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Glial activation and neuroinflammatory processes play an important role in the pathogenesis of neurodegenerative diseases such as Alzheimer’s disease, Parkinson’s disease, and HIV dementia. Activated glia cells can secrete various proinflammatory cytokines and neurotoxic mediators, which may influence neuronal cell survival. Recent studies have demonstrated that glia cell-mediated neuroinflammation is also related to the pathophysiology of schizophrenia. In the present study, anti-inflammatory and neuroprotective effects of antipsychotics were investigated using cultured brain cells as a model. The results showed that spiperone significantly decreased the production of nitric oxide in lipopolysaccharide-stimulated BV-2 microglia cells, primary microglia and primary astrocyte cultures. Spiperone also significantly inhibited nitric oxide production in adenosine 5′-triphosphate (ATP)-stimulated primary microglia cultures. Spiperone markedly decreased the production of tumor necrosis factor-alpha in BV-2 microglia cells. Spiperone attenuated the expression of inducible nitric oxide synthase and proinflammatory cytokines such as interleukin-1β and tumor necrosis factor-alpha at mRNA levels in BV-2 microglia cells. Spiperone inhibited nuclear translocation and DNA binding of the p65 subunit of nuclear factor kappa B (NF-κB), inhibitor of kappa B (IκB) degradation, and phosphorylation of p38 mitogen-activated protein kinase in the lipopolysaccharide-stimulated BV-2 microglia cells. Moreover, spiperone was neuroprotective, as the drug reduced microglia-mediated neuroblastoma cell death in the microglia/neuron co-culture. These results imply that the antipsychotic spiperone has anti-inflammatory and neuroprotective effects in the central nervous system by modulating glial activation.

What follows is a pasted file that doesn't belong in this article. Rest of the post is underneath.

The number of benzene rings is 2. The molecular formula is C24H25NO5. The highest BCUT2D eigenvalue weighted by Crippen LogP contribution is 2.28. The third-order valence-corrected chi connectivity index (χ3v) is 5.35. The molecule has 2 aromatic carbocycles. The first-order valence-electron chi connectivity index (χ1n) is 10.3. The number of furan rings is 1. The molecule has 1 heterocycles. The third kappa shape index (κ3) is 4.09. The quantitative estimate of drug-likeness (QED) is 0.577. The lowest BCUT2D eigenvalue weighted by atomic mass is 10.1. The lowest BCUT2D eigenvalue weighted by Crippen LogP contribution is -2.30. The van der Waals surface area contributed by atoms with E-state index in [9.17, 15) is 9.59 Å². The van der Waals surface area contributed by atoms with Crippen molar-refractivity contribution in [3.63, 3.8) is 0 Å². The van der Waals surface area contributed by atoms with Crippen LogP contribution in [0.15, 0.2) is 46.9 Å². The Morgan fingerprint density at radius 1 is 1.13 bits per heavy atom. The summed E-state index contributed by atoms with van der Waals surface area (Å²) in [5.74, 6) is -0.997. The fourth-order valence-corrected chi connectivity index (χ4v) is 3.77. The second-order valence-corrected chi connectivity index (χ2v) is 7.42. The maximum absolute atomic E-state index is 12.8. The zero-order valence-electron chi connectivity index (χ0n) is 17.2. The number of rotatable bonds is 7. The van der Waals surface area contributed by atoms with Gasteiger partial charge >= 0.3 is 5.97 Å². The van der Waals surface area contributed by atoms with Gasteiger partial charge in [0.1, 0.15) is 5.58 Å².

Neuroinflammation is actively involved in the pathogenesis of several neurodegenerative diseases such as Alzheimer’s disease, Parkinson’s disease, multiple sclerosis, and HIV-associated dementia (Block et al. 2007). Neuroglia including microglia and astrocytes are non-neuronal cells that play an important role in the homeostatic control of the neuronal extracellular environment (Chen and Swanson 2003). Microglia, which constitute about 10% of all glial cells, participate in the innate immunity in the brain, and they are also considered as the major cell type responsible for inflammation-mediated neurotoxicity (Liu and Hong 2003). Activation of microglia is observed after the exposure to lipopolysaccharide (LPS), interferon (IFN)-γ, β-amyloid or adenosine 5′-triphosphate (ATP). Activated microglia have the capability of secreting proinflammatory cytokines and neurotoxic mediators such as tumor necrosis factor-α (TNF-α), prostaglandin E2, interleukin (IL)-1β, IL-6, and free radicals such as nitric oxide (NO) and superoxide anion (Giulian et al. 1994; Zielasek and Hartung 1996). These proinflammatory cytokines and neurotoxic mediators are thought to contribute to neuronal injury and pathogenesis of the neuroinflammatory diseases (Minghetti and Levi 1998; Gonzalez-Scarano and Baltuch 1999). Over-activation of astrocytes also facilitates ongoing neurodegeneration by producing various neurotoxic factors such as NO and TNF-α (Suk 2005; Farina et al. 2007).